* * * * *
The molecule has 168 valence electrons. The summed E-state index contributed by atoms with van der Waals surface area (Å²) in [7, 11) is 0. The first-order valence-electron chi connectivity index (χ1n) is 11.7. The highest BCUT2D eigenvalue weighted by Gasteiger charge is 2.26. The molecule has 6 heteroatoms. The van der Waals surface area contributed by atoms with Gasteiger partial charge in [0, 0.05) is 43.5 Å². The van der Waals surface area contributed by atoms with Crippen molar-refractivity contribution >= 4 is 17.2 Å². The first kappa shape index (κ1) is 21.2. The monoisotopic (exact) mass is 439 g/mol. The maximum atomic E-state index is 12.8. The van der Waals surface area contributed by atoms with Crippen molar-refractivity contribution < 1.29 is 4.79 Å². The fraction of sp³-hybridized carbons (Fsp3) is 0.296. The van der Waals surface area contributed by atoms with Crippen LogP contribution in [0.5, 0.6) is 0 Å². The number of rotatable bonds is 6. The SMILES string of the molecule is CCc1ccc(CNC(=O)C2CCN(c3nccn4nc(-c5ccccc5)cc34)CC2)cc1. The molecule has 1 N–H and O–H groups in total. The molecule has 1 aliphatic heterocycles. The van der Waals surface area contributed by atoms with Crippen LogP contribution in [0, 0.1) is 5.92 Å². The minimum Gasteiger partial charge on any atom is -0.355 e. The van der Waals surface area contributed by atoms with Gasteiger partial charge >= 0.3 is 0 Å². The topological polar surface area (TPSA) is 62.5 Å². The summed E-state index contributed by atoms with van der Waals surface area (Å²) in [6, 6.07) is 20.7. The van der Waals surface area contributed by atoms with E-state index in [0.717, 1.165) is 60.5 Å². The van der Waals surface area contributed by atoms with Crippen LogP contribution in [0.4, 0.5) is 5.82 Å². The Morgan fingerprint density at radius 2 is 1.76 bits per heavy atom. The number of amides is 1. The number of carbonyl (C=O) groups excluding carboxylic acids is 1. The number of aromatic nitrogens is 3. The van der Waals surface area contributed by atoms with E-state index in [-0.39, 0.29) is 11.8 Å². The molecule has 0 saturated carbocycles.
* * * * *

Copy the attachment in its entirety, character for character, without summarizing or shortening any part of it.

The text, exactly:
The molecule has 168 valence electrons. The summed E-state index contributed by atoms with van der Waals surface area (Å²) in [7, 11) is 0. The first-order valence-electron chi connectivity index (χ1n) is 11.7. The highest BCUT2D eigenvalue weighted by Gasteiger charge is 2.26. The molecule has 6 heteroatoms. The van der Waals surface area contributed by atoms with Gasteiger partial charge in [0, 0.05) is 43.5 Å². The van der Waals surface area contributed by atoms with Crippen molar-refractivity contribution >= 4 is 17.2 Å². The first kappa shape index (κ1) is 21.2. The monoisotopic (exact) mass is 439 g/mol. The maximum atomic E-state index is 12.8. The van der Waals surface area contributed by atoms with Crippen molar-refractivity contribution < 1.29 is 4.79 Å². The fraction of sp³-hybridized carbons (Fsp3) is 0.296. The van der Waals surface area contributed by atoms with Crippen LogP contribution in [0.5, 0.6) is 0 Å². The number of rotatable bonds is 6. The SMILES string of the molecule is CCc1ccc(CNC(=O)C2CCN(c3nccn4nc(-c5ccccc5)cc34)CC2)cc1. The molecule has 1 N–H and O–H groups in total. The molecule has 1 aliphatic heterocycles. The van der Waals surface area contributed by atoms with Crippen LogP contribution in [0, 0.1) is 5.92 Å². The minimum Gasteiger partial charge on any atom is -0.355 e. The van der Waals surface area contributed by atoms with Gasteiger partial charge >= 0.3 is 0 Å². The topological polar surface area (TPSA) is 62.5 Å². The summed E-state index contributed by atoms with van der Waals surface area (Å²) in [6, 6.07) is 20.7. The van der Waals surface area contributed by atoms with E-state index in [0.717, 1.165) is 60.5 Å². The van der Waals surface area contributed by atoms with Crippen LogP contribution in [0.4, 0.5) is 5.82 Å². The Morgan fingerprint density at radius 2 is 1.76 bits per heavy atom. The number of amides is 1. The number of carbonyl (C=O) groups excluding carboxylic acids is 1. The number of aromatic nitrogens is 3. The van der Waals surface area contributed by atoms with E-state index in [-0.39, 0.29) is 11.8 Å². The molecule has 0 saturated carbocycles.